So where do we go with all this? Is this just good jargon for a journal entry or can we take something away to anchor into a little more deeply? How do we wait or endure through the various seasons that come with our roles? Some of us are dealing with some pretty tough stuff.  How do we wait with hope and expectation and not  anxiety, worry and fear?

We know that God has appointed us in our roles and like any boss, chief or commander, will equip us with what we need in order to do our jobs well. Part of doing our jobs well is believing and knowing that God’s plans for us and for our children are good ones, by His authorship. That doesn’t mean everything good will happen to them, but I think it means that everything necessary for His good within them will, and He has appointed YOU to guide them on their journey. And that, dear moms, is a perspective I think we have to have so that we can have the patience to endure through the challenging parts.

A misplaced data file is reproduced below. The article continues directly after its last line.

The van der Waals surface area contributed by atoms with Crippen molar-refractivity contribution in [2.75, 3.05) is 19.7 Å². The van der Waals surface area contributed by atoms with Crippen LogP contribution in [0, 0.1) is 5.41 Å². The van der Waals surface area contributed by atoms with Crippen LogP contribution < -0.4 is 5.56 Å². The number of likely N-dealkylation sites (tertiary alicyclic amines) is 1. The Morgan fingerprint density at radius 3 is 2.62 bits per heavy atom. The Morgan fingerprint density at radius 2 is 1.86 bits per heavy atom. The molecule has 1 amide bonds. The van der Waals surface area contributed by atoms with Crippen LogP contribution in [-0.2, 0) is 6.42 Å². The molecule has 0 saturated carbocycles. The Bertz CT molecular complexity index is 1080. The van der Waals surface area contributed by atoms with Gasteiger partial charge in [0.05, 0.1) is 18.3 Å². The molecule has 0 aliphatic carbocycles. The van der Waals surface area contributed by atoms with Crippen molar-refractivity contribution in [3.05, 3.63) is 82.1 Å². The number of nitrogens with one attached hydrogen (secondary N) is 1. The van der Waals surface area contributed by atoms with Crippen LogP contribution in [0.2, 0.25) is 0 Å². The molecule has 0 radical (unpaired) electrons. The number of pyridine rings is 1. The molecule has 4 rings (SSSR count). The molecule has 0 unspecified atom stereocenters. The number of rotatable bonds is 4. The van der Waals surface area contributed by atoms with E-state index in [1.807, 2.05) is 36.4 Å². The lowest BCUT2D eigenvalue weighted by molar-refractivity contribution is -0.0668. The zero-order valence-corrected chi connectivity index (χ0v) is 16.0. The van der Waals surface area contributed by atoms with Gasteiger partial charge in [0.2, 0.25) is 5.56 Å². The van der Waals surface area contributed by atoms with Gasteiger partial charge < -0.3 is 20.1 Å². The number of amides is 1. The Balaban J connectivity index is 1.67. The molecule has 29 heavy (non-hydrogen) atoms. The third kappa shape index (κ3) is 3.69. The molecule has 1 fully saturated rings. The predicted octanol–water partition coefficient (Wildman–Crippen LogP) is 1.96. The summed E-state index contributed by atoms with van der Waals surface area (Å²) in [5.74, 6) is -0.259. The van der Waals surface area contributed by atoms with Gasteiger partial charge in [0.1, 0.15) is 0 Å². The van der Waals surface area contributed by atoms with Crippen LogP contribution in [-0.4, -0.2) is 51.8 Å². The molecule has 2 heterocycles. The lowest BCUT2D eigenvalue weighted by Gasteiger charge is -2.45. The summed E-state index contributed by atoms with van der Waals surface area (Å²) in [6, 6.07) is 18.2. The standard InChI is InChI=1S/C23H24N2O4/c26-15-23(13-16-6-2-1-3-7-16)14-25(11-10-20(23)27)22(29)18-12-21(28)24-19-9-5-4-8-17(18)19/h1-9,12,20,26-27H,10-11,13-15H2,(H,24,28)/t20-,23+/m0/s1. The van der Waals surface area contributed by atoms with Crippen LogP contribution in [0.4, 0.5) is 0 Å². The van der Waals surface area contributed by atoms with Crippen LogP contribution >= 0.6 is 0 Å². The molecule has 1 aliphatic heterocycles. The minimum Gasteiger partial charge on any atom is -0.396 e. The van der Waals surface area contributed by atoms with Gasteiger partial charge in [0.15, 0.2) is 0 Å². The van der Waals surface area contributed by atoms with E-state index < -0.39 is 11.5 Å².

Your job is to deliver your child to the finish line of his lifelong race with discipline, love and instruction. If you keep you eyes on that “unseen” faith that the author of Hebrews writes about (faith being something that we believe and trust to be true though unseen), I believe whole-heartedly, that God will develop patience and perseverance in you so you can run the race well with your child. You are on the path that God has marked out for you and you have the child(ren) that He has given you. If you focus on Him, I can promise that He will develop patience and perseverance in you, and the chaos on the sidelines, all the things in those mixed bags, will become secondary. They will take their rightful place on the sidelines and remain there and won’t define your child’s path (nor yours). What will be defining is your faith, patience and perseverance in your child’s life as he/she runs the course. So keep running. Keep cheering. Keep patiently persevering. It will be the best gift you give your child and yourself.